Did you know that vitamin D deficiency is extremely common even in the US? It is estimated that 50% of the world’s population is vitamin D–­deficient. And this deficiency is sneaky—you may not have any symptoms, but low blood levels of vitamin D (25-hydroxyvitamin D) can lead to low bone density, brittle bones, osteoporosis and more.

The current Recommended Dietary Allowance (RDA) for vitamin D is 600 international units (IU)* for most children and adults…800 IU after age 70. But Michael F. Holick, PhD, MD, the country’s preeminent researcher on vitamin D, says these amounts are just not enough. Based on the Endocrine Society Practice Guidelines, he recommends the following to keep your D levels in the healthy zone…

Infants: 400 IU to1,000 IU

Children: 600 IU to 1,000 IU

Teens and adults: 1,500 IU to 2,000 IU

Note: If your body mass index (BMI) is over 30, you need two or three times this amount because vitamin D is diluted when stored in large amounts of body fat and very slow to be released.

Problem: It is just not possible to get enough vitamin D through diet and/or sun exposure—especially if you live north of Atlanta or Los Angeles, where the angle of the sun is too low from November through March to produce vitamin D in the skin…and the temperature is too cold in the early spring and late fall for you to comfortably expose enough skin. So your first step to keeping your vitamin D levels healthy is to supplement. All adults should take a 2,000-IU vitamin D supplement every day—any national brand that contains either vitamin D-2 or D-3 will do, and it can be a tablet, liquid or capsule, taken on an empty or full stomach.

Even better: You can help keep your vitamin D levels strong by eating the right foods. Dr. Holick explains which are the best choices to keep your vitamin D levels in the safe zone…

Foods with the Most D

Two foods are standouts…

Wild-caught salmon. The typical advice is to eat a range of oily fish, including trout, char, herring, anchovies, sardines, bluefish, mackerel, swordfish and tuna—but of these, salmon is the best choice. While swordfish has more vitamin D in a three-ounce serving, you should eat it very infrequently—no more than once a month—because of its toxic mercury content. For the same reason, you should have tuna no more than once a week. Salmon is the closest to ideal with 446 IU of vitamin D per three-ounce serving. And because D remains stable to 200°C (about 400°F), you can cook it any way you like—poached, grilled, pan-seared, etc. Best: Wild-caught salmon, which can be fresh, frozen or canned. Farm-raised salmon (and other farm-raised fish) have only about 10% to 25% of the vitamin D in wild-caught.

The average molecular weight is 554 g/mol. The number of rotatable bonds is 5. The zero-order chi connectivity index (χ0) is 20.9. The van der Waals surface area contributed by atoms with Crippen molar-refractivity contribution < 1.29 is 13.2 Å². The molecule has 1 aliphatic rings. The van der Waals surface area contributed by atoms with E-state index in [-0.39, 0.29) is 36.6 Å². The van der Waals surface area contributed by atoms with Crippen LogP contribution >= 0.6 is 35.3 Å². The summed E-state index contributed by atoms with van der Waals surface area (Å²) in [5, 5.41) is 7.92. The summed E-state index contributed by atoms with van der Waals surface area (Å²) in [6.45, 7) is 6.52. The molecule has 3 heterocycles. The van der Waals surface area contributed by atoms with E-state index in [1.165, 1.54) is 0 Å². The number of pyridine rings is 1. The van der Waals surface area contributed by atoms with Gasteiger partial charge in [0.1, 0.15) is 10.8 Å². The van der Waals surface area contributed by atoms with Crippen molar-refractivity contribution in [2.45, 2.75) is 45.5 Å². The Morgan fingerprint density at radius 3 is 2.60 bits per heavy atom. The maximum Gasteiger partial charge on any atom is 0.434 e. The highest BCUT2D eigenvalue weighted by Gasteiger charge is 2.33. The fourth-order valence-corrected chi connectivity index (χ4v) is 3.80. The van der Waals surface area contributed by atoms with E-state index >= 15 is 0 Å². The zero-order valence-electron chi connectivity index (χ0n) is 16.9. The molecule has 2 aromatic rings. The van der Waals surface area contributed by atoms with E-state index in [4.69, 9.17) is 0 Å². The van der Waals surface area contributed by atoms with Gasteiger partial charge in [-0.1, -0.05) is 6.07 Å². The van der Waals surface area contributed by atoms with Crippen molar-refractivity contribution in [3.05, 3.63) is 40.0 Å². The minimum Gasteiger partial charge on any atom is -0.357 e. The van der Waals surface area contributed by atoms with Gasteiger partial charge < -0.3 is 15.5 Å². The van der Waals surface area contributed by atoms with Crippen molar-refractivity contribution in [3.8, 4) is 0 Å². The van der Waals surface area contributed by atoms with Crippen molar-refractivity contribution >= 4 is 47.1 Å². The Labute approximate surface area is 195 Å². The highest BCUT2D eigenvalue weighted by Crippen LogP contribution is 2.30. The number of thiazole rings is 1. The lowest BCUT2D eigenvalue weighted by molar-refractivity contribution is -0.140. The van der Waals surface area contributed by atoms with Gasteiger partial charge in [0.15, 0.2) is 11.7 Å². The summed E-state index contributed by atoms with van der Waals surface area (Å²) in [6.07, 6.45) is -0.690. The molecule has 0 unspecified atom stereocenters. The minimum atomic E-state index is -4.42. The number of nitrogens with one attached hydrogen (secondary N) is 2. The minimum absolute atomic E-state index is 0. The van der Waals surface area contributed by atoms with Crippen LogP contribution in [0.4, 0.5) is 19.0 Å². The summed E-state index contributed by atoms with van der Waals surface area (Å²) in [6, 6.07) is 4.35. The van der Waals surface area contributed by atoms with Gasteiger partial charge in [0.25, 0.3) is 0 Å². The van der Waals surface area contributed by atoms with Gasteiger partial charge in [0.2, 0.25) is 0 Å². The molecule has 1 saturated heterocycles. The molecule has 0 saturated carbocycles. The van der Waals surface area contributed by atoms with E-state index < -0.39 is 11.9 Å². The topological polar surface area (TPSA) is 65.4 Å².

Mushrooms. Until recently it was thought that fungi that naturally grow in sunlight, such as chanterelles and morels, have more vitamin D than mushrooms grown under other conditions. Recent finding: Just about any type of mushroom can produce appreciable amounts of D when sun-dried or otherwise exposed to UV light. The mushrooms convert ergosterol, a precursor to vitamin D, into ergocalciferol, commonly known as vitamin D-2. While D-2 is different from the vitamin D-3 found in animal products, your body still absorbs it well—an important consideration if you’re vegan. You can do a Google search to find producers that expose their mushrooms to UV light. Oyster, cremini, portabella, shiitake and ubiquitous white button mushrooms enhanced with UV light or sun-dried all are available.

Foods With Some D

Egg yolks and beef liver provide incremental amounts of vitamin D, about 40 IU per yolk or three ounces of liver.

Fortified Foods

The list of fortified foods is growing. Example: In India, cooking oil is being fortified with vitamin D-2. It doesn’t get destroyed with cooking and is appropriate for that country’s large vegan population.

Here are the most commonly D-­fortified foods in the US. The amounts of D they contain are relatively small but can add to your daily intake…

Milk. While milk is not a natural source of vitamin D, it has been added in most US milk products since the 1930s. An eight-ounce glass delivers between 115 IU and 125 IU.

Nondairy milks. Almond, oat and other nondairy milks usually are fortified with 100 IU of D per eight-ounce glass as well as calcium (look for at least 300 mg of calcium). Avoid blends with added sugars. In addition to soy milk, some tofu is fortified, too.

Yogurt. Some brands are fortified with about 80 IU of vitamin D. Best: Low-fat and sugar-free varieties.

Fortified orange juice. You’ll get an average of 100 IU in an eight-ounce glass. Look for brands with added calcium. Caution: Avoid orange juice if blood sugar is a concern.

Cereals are commonly fortified with vitamin D (as well as other nutrients), but usually a scant 40 IU per cup. Best: Pick cereals that also have some whole grains for their fiber and that don’t have (or have minimal) added sugar.

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